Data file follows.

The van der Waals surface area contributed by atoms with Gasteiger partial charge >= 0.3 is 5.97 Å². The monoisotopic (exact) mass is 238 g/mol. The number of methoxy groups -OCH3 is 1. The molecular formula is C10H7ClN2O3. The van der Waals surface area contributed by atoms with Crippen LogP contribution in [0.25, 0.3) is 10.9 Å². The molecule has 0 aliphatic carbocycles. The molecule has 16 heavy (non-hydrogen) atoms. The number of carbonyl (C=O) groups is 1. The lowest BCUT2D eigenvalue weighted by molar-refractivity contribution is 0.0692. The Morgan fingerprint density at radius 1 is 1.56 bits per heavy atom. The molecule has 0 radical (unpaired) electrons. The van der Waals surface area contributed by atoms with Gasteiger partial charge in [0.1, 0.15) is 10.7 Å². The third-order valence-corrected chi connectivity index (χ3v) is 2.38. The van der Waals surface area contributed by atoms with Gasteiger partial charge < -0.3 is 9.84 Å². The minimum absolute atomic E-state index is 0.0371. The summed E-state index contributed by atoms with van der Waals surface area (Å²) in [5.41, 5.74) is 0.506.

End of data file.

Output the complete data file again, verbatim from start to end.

The van der Waals surface area contributed by atoms with Gasteiger partial charge >= 0.3 is 5.97 Å². The monoisotopic (exact) mass is 238 g/mol. The number of methoxy groups -OCH3 is 1. The molecular formula is C10H7ClN2O3. The van der Waals surface area contributed by atoms with Crippen LogP contribution in [0.25, 0.3) is 10.9 Å². The molecule has 0 aliphatic carbocycles. The molecule has 16 heavy (non-hydrogen) atoms. The number of carbonyl (C=O) groups is 1. The lowest BCUT2D eigenvalue weighted by molar-refractivity contribution is 0.0692. The Morgan fingerprint density at radius 1 is 1.56 bits per heavy atom. The molecule has 0 radical (unpaired) electrons. The van der Waals surface area contributed by atoms with Gasteiger partial charge in [0.1, 0.15) is 10.7 Å². The third-order valence-corrected chi connectivity index (χ3v) is 2.38. The van der Waals surface area contributed by atoms with Gasteiger partial charge < -0.3 is 9.84 Å². The minimum absolute atomic E-state index is 0.0371. The summed E-state index contributed by atoms with van der Waals surface area (Å²) in [5.41, 5.74) is 0.506.